21 Dec 2005
New Zealand forest owners expect their industry will benefit from progress made in World Trade Organisation talks in Hong Kong last week.
"It won't happen in a hurry, but negotiations on tariff reductions for forest products are an integral part of the WTO's non-agricultural market access negotiations," says NZFOA chief executive David Rhodes.
"The successful conclusion of the Hong Kong talks keeps the Doha round of negotiations alive and on track for conclusion by mid-2007 — possibly earlier."
The development of the NZ forest industry is being hindered in many markets by tariffs which escalate as more value is added to the raw material. Raw logs and sawn timber attract low or zero tariffs. Tariffs on wood panels, designer furniture, kitset homes and paper products are as high as 40 per cent.
"Lower tariffs would enable New Zealand and other forest producers to become more competitive and encourage them to invest in the further processing of forest products at home," he says.
"While New Zealand will probably always export some logs, there is a potential to add value to a greater proportion of the harvest, thereby creating jobs and wealth in New Zealand. Stronger demand for logs from processors would also improve the economics of forestry as a land use."
In Hong Kong, world trade ministers agreed to a Swiss formula which will be used to cut tariffs across the board. This will see higher tariffs cut faster than lower ones, with differing maximum tariff levels for developed and developing countries. They also agreed to develop a sectoral approach to tariff reductions.
"This is particularly important because, if a majority of participants in the sector agree, this could result in faster and deeper cuts to forest product tariffs," Mr Rhodes says.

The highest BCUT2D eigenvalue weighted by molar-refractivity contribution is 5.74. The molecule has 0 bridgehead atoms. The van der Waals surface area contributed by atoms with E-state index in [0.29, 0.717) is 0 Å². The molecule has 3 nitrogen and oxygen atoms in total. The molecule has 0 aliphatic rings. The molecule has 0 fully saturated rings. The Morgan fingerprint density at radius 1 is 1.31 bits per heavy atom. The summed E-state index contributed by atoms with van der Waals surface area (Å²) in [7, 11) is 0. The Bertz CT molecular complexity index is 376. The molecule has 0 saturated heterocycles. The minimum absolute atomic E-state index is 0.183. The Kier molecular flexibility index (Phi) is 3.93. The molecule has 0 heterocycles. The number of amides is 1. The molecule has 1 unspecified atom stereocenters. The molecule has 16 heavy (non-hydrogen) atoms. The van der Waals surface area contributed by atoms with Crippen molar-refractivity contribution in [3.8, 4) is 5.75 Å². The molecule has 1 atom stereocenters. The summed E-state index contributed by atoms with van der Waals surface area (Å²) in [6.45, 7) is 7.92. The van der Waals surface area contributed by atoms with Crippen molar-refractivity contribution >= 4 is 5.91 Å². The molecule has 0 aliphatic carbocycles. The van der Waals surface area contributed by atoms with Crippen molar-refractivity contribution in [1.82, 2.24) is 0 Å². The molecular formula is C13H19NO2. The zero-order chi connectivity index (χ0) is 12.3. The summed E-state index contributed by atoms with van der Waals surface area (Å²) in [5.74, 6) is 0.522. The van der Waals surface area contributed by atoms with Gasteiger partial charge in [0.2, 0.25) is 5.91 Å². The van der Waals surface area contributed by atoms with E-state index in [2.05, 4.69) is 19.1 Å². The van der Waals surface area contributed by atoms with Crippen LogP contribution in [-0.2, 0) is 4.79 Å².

He points out that it is therefore important to keep forest products uppermost in the minds of trade ministers and to form a common front among forest product producers.
To this end, New Zealand, through a cooperative arrangement between government and industry, has been a prime mover in setting up the Santa Catalina Group of forest industry associations from Australia, Canada, Chile, New Zealand, South Africa and the United States. And at the Hong Kong meeting, the group hosted a roundtable meeting with world trade ministers.
Special trade adviser Stephen Jacobi convened the roundtable on behalf of the forest industry and represented NZFOA and Wood Processors Association at the talks.
He says the Santa Catalina Group told the ministers that freer trade in forest products would be good for business, good for development and good for the environment. They were urged to take decisive action to open up international markets for wood and paper products.
"This built on the negotiating proposal for trade liberalisation in the forest products sector submitted on 18 October to the WTO by the governments of Canada, Hong Kong, China, New Zealand, Thailand and the United States.
"We have had a lot of positive support from the New Zealand Government, which fully understands the importance of this issue to the NZ forest industry and the economy as a whole."
He points out that all countries stand to gain significantly from freer trade in forest products. Of the world's 20 leading forest product exporters, 12 are developing countries.
"Further trade liberalisation could provide them with significant benefits in the form of increased trade, investment in added value production and job creation in rural communities.
"It will increase the value of forests and provides revenue so that land can be maintained in forest production. It will also help encourage the sustainable management practices which are strongly supported by the New Zealand industry and are being adopted by responsible forest owners worldwide."
For more information, please contact:
David Rhodes, chief executive, NZFOA Tel: 04 473 4769. Mobile: 0274 955 525